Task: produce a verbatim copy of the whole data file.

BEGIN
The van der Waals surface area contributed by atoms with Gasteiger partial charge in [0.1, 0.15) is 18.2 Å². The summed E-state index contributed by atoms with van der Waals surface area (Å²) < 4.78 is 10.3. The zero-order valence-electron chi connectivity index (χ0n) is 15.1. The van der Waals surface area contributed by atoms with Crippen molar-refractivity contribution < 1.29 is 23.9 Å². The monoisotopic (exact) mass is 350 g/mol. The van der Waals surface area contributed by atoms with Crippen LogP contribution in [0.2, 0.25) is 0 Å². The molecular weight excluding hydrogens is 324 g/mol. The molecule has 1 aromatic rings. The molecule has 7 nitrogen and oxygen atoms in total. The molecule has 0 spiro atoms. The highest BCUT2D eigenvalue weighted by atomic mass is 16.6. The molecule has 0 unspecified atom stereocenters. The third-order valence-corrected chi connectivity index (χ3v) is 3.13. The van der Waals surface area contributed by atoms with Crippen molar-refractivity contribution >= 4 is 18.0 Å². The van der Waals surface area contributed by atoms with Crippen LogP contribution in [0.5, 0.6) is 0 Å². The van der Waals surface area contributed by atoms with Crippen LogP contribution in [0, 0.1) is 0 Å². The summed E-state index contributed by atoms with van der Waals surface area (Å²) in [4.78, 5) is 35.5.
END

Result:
The van der Waals surface area contributed by atoms with Gasteiger partial charge in [0.1, 0.15) is 18.2 Å². The summed E-state index contributed by atoms with van der Waals surface area (Å²) < 4.78 is 10.3. The zero-order valence-electron chi connectivity index (χ0n) is 15.1. The van der Waals surface area contributed by atoms with Crippen molar-refractivity contribution < 1.29 is 23.9 Å². The monoisotopic (exact) mass is 350 g/mol. The van der Waals surface area contributed by atoms with Crippen LogP contribution in [0.2, 0.25) is 0 Å². The molecular weight excluding hydrogens is 324 g/mol. The molecule has 1 aromatic rings. The molecule has 7 nitrogen and oxygen atoms in total. The molecule has 0 spiro atoms. The highest BCUT2D eigenvalue weighted by atomic mass is 16.6. The molecule has 0 unspecified atom stereocenters. The third-order valence-corrected chi connectivity index (χ3v) is 3.13. The van der Waals surface area contributed by atoms with Crippen molar-refractivity contribution >= 4 is 18.0 Å². The van der Waals surface area contributed by atoms with Crippen LogP contribution in [0.5, 0.6) is 0 Å². The van der Waals surface area contributed by atoms with Crippen LogP contribution in [0, 0.1) is 0 Å². The summed E-state index contributed by atoms with van der Waals surface area (Å²) in [4.78, 5) is 35.5.